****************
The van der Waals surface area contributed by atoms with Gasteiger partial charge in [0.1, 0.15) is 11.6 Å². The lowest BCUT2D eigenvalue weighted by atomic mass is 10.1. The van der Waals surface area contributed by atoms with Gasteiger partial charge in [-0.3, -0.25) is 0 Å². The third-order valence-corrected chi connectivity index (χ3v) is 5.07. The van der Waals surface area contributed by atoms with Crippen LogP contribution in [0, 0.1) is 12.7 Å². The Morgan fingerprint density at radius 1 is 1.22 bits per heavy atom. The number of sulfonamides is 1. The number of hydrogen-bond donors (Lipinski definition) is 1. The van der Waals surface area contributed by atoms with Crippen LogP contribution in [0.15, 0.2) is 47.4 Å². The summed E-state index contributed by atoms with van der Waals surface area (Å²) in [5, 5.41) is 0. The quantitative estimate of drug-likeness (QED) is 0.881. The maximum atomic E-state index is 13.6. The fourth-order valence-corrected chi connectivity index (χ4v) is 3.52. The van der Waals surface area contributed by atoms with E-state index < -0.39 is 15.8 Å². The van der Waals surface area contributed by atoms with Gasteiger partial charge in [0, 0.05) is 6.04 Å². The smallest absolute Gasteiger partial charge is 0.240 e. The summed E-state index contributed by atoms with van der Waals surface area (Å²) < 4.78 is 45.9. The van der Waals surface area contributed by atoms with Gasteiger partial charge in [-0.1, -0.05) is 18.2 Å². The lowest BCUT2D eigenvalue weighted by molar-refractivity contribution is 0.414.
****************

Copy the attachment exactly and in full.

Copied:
The van der Waals surface area contributed by atoms with Gasteiger partial charge in [0.1, 0.15) is 11.6 Å². The lowest BCUT2D eigenvalue weighted by atomic mass is 10.1. The van der Waals surface area contributed by atoms with Gasteiger partial charge in [-0.3, -0.25) is 0 Å². The third-order valence-corrected chi connectivity index (χ3v) is 5.07. The van der Waals surface area contributed by atoms with Crippen LogP contribution in [0, 0.1) is 12.7 Å². The Morgan fingerprint density at radius 1 is 1.22 bits per heavy atom. The number of sulfonamides is 1. The number of hydrogen-bond donors (Lipinski definition) is 1. The van der Waals surface area contributed by atoms with Crippen LogP contribution in [0.15, 0.2) is 47.4 Å². The summed E-state index contributed by atoms with van der Waals surface area (Å²) in [5, 5.41) is 0. The quantitative estimate of drug-likeness (QED) is 0.881. The maximum atomic E-state index is 13.6. The fourth-order valence-corrected chi connectivity index (χ4v) is 3.52. The van der Waals surface area contributed by atoms with E-state index < -0.39 is 15.8 Å². The van der Waals surface area contributed by atoms with Gasteiger partial charge in [0, 0.05) is 6.04 Å². The smallest absolute Gasteiger partial charge is 0.240 e. The summed E-state index contributed by atoms with van der Waals surface area (Å²) < 4.78 is 45.9. The van der Waals surface area contributed by atoms with Gasteiger partial charge in [-0.1, -0.05) is 18.2 Å². The lowest BCUT2D eigenvalue weighted by molar-refractivity contribution is 0.414.